Leave Them Kids Alone: Helicopter Parents in the Workplace

With millennials’ entrance into the workforce, an unexpected group has been showing up alongside — their parents.

Almost a third of recent college graduates said their parents had a hand in their job searches, according to a survey several years ago by staffing agency Adecco. Now, a hand with scouring job listings or proofreading resumes is one thing, but almost one in 10 recent grads reported that a parent had tagged along to a job interview. Three percent said their parents actually sat in.

Some parents go to extremes. One mom brought a cake to help her daughter’s chances, a survey found. A candidate brought a laptop so his mom could Skype in for the interview.  Another applicant texted interview questions to a parent and waited for responses. A parent asked to serve as proxy in an interview because the child had somewhere else to be.

Odd? Yes. Unprofessional? Certainly. And if you’re irritated by it, you’re not alone.

Just over a third of senior managers interviewed said it’s annoying when “helicopter parents” get involved in a child’s job search, according to a 2016 survey by Robert Half staffing service OfficeTeam. Another third said they’d prefer parents keep out but would let it slide. Twenty-nine percent didn’t see a problem with it.

So how do you handle this helicopter-parenting-into-adulthood phenomenon correctly? Here are some ideas:

  1. Embrace it — on your terms. Bear with me here. I know it sounds counterintuitive to do anything to encourage hover-parents, but there are ways you can let them in without letting them take over. Think about the advantages of having the parents pulling for you if you’re trying to convince a promising young hire to join or stay with your firm. Some companies, such as Enterprise, will send recruitment packages to parents (a candidate should give permission for this). Google, Amazon and LinkedIn host periodic “Bring In Your Parents Day” events at which parents get to explore and experience their youngsters’ work environments. Such outreach can be a nod to the formative roles parents have played in their children’s lives — and acknowledge the extended involvement of many parents today.
  2. Set clear boundaries from the start. Even in a job listing or application form, state that interviews and discussions of compensation specifics will only involve individual job candidates. If an overeager parent overlooks that proviso, diplomatically thank him/her for the interest, but explain that confidentiality requires such discussions to be held only with an applicant. To go the extra mile, you could mention any events at your company that would be open to parents or offer to send information about the company. Resist the temptation to completely write off a candidate simply because a parent calls — the candidate may very well be mortified about the call. However, that doesn’t mean you ignore the reality that this potential employee may come with extra challenges.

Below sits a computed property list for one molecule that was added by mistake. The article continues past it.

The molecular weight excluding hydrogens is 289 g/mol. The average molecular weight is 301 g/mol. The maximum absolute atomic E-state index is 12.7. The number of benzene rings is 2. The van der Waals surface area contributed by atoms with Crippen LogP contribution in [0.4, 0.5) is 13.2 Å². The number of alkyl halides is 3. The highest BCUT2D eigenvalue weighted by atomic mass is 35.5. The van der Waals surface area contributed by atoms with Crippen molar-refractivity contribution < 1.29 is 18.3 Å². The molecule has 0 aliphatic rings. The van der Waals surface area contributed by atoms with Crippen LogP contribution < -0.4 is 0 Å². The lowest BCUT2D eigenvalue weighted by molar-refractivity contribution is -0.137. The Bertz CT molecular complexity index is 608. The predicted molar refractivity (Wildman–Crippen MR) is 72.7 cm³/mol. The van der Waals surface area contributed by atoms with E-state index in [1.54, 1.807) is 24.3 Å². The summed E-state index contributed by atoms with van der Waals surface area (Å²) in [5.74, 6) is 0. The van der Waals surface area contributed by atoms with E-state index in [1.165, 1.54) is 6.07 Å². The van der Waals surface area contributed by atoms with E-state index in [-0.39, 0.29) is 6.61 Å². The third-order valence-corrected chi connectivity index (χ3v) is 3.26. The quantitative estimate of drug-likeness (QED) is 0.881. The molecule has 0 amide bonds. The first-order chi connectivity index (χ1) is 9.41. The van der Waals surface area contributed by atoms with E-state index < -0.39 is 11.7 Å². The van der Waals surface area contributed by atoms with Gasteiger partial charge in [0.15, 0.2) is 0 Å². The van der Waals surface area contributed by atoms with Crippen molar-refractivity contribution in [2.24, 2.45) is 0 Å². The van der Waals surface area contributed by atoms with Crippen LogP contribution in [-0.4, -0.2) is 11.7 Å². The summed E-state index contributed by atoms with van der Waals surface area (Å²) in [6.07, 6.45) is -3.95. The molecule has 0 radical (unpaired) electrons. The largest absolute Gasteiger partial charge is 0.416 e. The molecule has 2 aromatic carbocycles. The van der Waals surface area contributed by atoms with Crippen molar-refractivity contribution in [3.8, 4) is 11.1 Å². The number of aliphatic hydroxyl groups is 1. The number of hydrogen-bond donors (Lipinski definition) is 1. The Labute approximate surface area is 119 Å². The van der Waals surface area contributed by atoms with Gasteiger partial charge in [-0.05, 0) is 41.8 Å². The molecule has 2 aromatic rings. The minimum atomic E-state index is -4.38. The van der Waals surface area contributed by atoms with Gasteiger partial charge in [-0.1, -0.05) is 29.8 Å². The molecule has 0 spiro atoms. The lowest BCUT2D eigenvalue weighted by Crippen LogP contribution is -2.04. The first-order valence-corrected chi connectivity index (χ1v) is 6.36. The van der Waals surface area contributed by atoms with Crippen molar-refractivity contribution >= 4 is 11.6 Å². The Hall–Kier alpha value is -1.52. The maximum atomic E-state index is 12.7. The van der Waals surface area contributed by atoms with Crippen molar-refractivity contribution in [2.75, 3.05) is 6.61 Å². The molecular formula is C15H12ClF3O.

3. Be polite. Despite the annoyance, you’ll gain nothing — and could lose the candidate, subject your company to a social media thrashing or worse — by being rude, short or dismissive with a persistent parent. As mentioned before, thank parents for the interest, perhaps even mentioning information you can provide, and explain confidentiality. Also, you can remind parents that you prefer to get an impression directly from their children, and that applicants come across better if they show the initiative to handle career matters alone. Keep your cool — and maybe vent once you hang up the phone.

The added complications of hiring in the modern world can seem daunting for small business owners who already wear a plethora of hats. For help with your hiring policies, documents or practices, or with any other tough people questions, reach out to People People. We specialize in HR so small business owners don’t have to, and we offer expertise about a broad range of HR concerns.